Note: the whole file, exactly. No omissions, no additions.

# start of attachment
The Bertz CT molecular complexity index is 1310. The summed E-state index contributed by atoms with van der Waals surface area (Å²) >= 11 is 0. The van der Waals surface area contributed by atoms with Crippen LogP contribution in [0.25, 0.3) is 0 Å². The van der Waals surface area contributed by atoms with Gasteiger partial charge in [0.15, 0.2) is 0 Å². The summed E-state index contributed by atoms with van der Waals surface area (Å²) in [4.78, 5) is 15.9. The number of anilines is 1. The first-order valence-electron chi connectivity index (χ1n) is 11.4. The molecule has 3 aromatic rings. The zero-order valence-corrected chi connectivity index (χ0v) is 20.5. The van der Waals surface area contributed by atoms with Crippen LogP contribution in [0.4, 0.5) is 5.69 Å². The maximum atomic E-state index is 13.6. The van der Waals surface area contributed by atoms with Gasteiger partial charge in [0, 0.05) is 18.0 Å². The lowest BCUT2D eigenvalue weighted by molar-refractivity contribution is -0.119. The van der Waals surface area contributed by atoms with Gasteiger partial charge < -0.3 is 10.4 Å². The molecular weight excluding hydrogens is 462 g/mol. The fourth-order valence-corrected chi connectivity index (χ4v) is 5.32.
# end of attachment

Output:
The Bertz CT molecular complexity index is 1310. The summed E-state index contributed by atoms with van der Waals surface area (Å²) >= 11 is 0. The van der Waals surface area contributed by atoms with Crippen LogP contribution in [0.25, 0.3) is 0 Å². The van der Waals surface area contributed by atoms with Gasteiger partial charge in [0.15, 0.2) is 0 Å². The summed E-state index contributed by atoms with van der Waals surface area (Å²) in [4.78, 5) is 15.9. The number of anilines is 1. The first-order valence-electron chi connectivity index (χ1n) is 11.4. The molecule has 3 aromatic rings. The zero-order valence-corrected chi connectivity index (χ0v) is 20.5. The van der Waals surface area contributed by atoms with Crippen LogP contribution in [0.4, 0.5) is 5.69 Å². The maximum atomic E-state index is 13.6. The van der Waals surface area contributed by atoms with Gasteiger partial charge in [0, 0.05) is 18.0 Å². The lowest BCUT2D eigenvalue weighted by molar-refractivity contribution is -0.119. The van der Waals surface area contributed by atoms with Gasteiger partial charge < -0.3 is 10.4 Å². The molecular weight excluding hydrogens is 462 g/mol. The fourth-order valence-corrected chi connectivity index (χ4v) is 5.32.